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psychotrope

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About psychotrope

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  1. The devil is really only explored as an individual in the book of Job in the OT. It's obvious that he was a later invention. That's why, in the OT, it is usually God who is said to bring about evil intentions in people (such as King David's census), not Satan. Early OT authors held God responsible for good and evil it seems. Heaven and hell were also later additions. From what I understand, these concepts (especially hell) were embraced by the Jews after Babylon conquered Israel and there was an emotional need to invent some sort of paradigm of ultimate justice. The whole "eternal burning"
  2. When I was in college, a lot of the guys in the dorm would take blank CDs (or lousy ones such as Brittany Spears), put them in the microwave to give them a cracked pattern, and then tape them over the keyhole on their door. So I am familiar with the practice of microwaving CDs for decorative purposes. Having never done it myself (I valued my microwave too much), I cannot relate to the mental state that leads one to choose to do such a strange thing, but nevertheless, it was fairly common in my dorm.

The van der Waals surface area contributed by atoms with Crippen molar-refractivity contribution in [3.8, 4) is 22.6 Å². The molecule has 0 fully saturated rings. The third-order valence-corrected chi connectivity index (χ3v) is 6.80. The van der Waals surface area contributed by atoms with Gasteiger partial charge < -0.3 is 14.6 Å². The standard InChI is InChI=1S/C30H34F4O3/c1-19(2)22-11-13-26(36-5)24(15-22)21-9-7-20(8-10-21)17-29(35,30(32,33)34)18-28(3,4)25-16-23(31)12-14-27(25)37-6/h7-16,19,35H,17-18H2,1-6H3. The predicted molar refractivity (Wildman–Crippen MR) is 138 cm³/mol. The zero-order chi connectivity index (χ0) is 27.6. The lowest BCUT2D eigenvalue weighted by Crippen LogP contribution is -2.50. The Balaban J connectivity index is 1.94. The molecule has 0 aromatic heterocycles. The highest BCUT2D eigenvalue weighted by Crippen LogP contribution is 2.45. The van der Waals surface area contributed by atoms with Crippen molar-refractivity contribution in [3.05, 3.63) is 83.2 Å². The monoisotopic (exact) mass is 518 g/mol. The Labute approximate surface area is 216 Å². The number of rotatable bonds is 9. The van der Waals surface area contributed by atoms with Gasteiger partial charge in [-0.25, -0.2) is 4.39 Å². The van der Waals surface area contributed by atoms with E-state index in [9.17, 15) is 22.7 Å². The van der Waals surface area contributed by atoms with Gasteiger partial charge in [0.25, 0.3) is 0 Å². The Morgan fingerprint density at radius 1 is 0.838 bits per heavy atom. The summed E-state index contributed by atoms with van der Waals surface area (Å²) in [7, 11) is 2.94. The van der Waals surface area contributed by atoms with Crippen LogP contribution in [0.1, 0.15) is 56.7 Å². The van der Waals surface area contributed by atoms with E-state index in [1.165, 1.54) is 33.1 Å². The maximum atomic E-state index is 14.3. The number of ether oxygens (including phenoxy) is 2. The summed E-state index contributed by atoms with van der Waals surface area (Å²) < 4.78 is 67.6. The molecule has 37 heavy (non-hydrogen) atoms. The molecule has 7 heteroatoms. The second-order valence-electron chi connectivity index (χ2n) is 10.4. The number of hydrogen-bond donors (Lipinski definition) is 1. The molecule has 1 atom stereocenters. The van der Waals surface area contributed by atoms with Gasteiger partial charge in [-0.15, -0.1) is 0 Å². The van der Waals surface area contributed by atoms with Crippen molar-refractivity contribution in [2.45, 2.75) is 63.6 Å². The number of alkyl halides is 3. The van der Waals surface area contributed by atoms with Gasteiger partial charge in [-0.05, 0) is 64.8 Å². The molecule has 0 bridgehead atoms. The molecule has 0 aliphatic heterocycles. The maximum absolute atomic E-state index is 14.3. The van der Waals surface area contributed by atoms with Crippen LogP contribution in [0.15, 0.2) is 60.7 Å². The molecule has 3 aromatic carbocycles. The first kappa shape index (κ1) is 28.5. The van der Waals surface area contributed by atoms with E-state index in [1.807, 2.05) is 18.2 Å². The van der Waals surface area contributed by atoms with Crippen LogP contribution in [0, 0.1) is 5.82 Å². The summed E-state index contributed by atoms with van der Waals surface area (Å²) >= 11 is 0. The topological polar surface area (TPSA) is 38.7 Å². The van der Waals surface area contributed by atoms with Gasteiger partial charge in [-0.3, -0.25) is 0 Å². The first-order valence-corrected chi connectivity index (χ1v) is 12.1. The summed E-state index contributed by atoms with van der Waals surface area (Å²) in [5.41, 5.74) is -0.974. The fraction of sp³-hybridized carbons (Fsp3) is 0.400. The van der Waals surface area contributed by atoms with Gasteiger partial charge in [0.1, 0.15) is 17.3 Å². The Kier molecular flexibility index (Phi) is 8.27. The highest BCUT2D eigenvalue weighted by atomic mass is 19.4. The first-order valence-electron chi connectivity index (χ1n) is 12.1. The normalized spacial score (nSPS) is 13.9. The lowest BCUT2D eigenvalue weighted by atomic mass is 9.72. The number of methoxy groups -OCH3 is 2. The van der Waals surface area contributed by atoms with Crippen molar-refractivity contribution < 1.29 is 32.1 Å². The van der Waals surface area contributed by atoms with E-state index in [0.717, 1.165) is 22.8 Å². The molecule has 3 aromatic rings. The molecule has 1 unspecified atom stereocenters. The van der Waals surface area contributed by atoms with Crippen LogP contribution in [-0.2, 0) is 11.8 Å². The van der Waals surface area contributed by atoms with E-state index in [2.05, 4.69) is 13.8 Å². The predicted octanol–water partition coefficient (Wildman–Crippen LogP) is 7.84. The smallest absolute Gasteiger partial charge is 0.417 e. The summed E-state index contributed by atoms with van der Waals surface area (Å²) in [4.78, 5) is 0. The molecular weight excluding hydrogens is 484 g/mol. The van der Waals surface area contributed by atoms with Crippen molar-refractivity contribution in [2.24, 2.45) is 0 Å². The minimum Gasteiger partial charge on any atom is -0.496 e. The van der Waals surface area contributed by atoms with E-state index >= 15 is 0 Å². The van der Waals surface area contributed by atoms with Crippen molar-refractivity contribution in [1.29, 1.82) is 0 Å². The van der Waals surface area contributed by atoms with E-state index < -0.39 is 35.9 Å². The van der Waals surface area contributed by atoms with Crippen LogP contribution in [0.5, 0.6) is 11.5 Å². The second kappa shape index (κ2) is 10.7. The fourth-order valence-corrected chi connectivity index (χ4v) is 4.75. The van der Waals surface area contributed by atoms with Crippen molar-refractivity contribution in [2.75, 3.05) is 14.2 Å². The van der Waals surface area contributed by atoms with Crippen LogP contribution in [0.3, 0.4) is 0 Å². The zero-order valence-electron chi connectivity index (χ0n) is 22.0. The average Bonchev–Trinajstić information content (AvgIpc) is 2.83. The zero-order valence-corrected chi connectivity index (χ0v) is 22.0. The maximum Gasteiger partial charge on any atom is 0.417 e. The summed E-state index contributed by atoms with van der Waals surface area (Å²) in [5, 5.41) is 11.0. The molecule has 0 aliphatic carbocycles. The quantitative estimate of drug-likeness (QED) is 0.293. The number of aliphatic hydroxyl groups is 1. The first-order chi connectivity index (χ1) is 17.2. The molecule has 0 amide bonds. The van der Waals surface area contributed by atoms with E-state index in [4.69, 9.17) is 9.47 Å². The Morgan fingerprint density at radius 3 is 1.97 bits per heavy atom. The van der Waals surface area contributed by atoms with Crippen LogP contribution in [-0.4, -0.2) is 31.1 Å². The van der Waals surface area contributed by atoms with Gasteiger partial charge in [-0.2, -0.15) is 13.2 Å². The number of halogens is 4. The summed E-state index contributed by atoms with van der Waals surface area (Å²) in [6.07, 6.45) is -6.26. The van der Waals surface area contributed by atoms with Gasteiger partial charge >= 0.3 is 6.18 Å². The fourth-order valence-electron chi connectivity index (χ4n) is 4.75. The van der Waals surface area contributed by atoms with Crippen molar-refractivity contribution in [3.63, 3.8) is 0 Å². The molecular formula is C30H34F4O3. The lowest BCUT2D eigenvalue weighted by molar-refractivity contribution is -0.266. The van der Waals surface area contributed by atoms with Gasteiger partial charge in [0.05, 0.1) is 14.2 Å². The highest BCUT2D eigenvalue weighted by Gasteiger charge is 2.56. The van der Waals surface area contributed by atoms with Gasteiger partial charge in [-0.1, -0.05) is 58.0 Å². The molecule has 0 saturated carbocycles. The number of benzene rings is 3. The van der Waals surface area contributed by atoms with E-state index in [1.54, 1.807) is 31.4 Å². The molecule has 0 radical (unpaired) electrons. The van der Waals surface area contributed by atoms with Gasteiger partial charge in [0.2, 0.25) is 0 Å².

3. BTW, the person who penned that letter was probably not serious. See http://www.snopes.com/humor/letters/daylight.asp
  4. Here is a great example of deductive reasoning relating to Global Warming. This letter was actually printed in the Arkansas Democrat Gazette. I double checked their official web site to make sure it wasn't a fake. I can't believe the scientists haven't thought of this before. (The URL I got the scan from is http://www.nctexasbirds.com/images/hot_news.jpg)
  5. I highly recommend searching for "Richard Dawkins" on Google video. You can find hours of his excellent lectures, appearances, and mini-debates on talkshows. Plus you can check out his documentary "Root of all evil" which aired in UK.
  6. You should be able to find the segment on YouTube or Google Video after it's aired.
  7. I was impressed with how many of the presenters supported selfishness as a basis for morality in some sense. I heard terms like "enlightened selfishness" and "self-interest" thrown around quite a bit in discussion of ethics. In session 6, ethicist Susan Neiman attacks that idea saying that <paraphrase> eventually self-interest will come into conflict with morality </paraphrase>, which, of course, is begging the question by assuming a priori that morality is different than self-interest. Another note: Joan Roughgarden (session 3) is kind of crazy and, IMHO, a bad scientist. She r
  8. I need my "Favorite Bible Stories" fix! Which book is next? Judges?